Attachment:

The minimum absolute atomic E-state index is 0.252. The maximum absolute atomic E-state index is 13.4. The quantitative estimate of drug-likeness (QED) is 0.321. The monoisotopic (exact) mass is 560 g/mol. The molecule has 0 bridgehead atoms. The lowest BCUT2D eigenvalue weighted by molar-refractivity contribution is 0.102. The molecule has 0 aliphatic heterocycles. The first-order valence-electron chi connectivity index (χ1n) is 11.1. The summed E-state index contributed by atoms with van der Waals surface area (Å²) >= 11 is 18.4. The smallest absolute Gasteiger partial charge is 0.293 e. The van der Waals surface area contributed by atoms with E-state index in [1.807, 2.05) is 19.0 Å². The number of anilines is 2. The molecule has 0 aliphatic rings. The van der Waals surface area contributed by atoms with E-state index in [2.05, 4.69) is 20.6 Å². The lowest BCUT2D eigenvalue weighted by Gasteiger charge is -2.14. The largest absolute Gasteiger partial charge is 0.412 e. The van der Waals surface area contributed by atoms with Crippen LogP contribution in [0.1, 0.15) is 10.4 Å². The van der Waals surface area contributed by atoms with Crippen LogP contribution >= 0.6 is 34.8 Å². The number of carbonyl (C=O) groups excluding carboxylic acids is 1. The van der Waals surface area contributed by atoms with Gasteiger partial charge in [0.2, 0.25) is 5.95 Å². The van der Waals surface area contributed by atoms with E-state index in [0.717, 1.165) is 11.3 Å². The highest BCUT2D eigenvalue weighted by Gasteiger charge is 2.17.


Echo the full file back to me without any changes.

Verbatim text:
The minimum absolute atomic E-state index is 0.252. The maximum absolute atomic E-state index is 13.4. The quantitative estimate of drug-likeness (QED) is 0.321. The monoisotopic (exact) mass is 560 g/mol. The molecule has 0 bridgehead atoms. The lowest BCUT2D eigenvalue weighted by molar-refractivity contribution is 0.102. The molecule has 0 aliphatic heterocycles. The first-order valence-electron chi connectivity index (χ1n) is 11.1. The summed E-state index contributed by atoms with van der Waals surface area (Å²) >= 11 is 18.4. The smallest absolute Gasteiger partial charge is 0.293 e. The van der Waals surface area contributed by atoms with E-state index in [1.807, 2.05) is 19.0 Å². The number of anilines is 2. The molecule has 0 aliphatic rings. The van der Waals surface area contributed by atoms with E-state index in [2.05, 4.69) is 20.6 Å². The lowest BCUT2D eigenvalue weighted by Gasteiger charge is -2.14. The largest absolute Gasteiger partial charge is 0.412 e. The van der Waals surface area contributed by atoms with Crippen LogP contribution in [0.1, 0.15) is 10.4 Å². The van der Waals surface area contributed by atoms with Crippen LogP contribution >= 0.6 is 34.8 Å². The number of carbonyl (C=O) groups excluding carboxylic acids is 1. The van der Waals surface area contributed by atoms with Gasteiger partial charge in [0.2, 0.25) is 5.95 Å². The van der Waals surface area contributed by atoms with E-state index in [0.717, 1.165) is 11.3 Å². The highest BCUT2D eigenvalue weighted by Gasteiger charge is 2.17.